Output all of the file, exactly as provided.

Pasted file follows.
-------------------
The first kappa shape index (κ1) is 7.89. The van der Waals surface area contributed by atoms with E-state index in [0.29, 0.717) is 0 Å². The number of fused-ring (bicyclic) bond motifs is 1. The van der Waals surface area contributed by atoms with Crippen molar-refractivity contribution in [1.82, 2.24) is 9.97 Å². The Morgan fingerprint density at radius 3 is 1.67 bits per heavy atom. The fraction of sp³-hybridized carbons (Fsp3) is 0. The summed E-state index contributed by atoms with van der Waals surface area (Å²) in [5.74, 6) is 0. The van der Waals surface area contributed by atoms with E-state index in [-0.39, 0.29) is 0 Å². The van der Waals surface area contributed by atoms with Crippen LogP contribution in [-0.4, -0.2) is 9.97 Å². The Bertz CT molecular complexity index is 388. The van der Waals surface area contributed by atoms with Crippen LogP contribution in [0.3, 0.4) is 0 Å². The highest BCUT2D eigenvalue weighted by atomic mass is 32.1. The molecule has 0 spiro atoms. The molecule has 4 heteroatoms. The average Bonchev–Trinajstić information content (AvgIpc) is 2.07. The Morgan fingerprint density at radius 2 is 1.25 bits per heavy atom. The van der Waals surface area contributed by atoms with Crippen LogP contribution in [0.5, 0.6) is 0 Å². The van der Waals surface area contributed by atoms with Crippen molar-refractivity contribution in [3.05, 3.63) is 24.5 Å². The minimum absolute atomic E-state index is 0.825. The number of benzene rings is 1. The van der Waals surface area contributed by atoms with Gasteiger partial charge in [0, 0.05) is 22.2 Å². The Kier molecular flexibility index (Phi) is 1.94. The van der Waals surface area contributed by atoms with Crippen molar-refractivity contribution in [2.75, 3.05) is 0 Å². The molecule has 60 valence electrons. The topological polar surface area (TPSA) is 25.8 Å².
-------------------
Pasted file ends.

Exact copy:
The first kappa shape index (κ1) is 7.89. The van der Waals surface area contributed by atoms with E-state index in [0.29, 0.717) is 0 Å². The number of fused-ring (bicyclic) bond motifs is 1. The van der Waals surface area contributed by atoms with Crippen molar-refractivity contribution in [1.82, 2.24) is 9.97 Å². The Morgan fingerprint density at radius 3 is 1.67 bits per heavy atom. The fraction of sp³-hybridized carbons (Fsp3) is 0. The summed E-state index contributed by atoms with van der Waals surface area (Å²) in [5.74, 6) is 0. The van der Waals surface area contributed by atoms with E-state index in [-0.39, 0.29) is 0 Å². The van der Waals surface area contributed by atoms with Crippen LogP contribution in [-0.4, -0.2) is 9.97 Å². The Bertz CT molecular complexity index is 388. The van der Waals surface area contributed by atoms with Crippen LogP contribution in [0.3, 0.4) is 0 Å². The highest BCUT2D eigenvalue weighted by atomic mass is 32.1. The molecule has 0 spiro atoms. The molecule has 4 heteroatoms. The average Bonchev–Trinajstić information content (AvgIpc) is 2.07. The Morgan fingerprint density at radius 2 is 1.25 bits per heavy atom. The van der Waals surface area contributed by atoms with Crippen LogP contribution in [0.5, 0.6) is 0 Å². The van der Waals surface area contributed by atoms with Crippen molar-refractivity contribution in [3.05, 3.63) is 24.5 Å². The minimum absolute atomic E-state index is 0.825. The number of benzene rings is 1. The van der Waals surface area contributed by atoms with Gasteiger partial charge in [0, 0.05) is 22.2 Å². The Kier molecular flexibility index (Phi) is 1.94. The van der Waals surface area contributed by atoms with Crippen molar-refractivity contribution in [2.75, 3.05) is 0 Å². The molecule has 60 valence electrons. The topological polar surface area (TPSA) is 25.8 Å².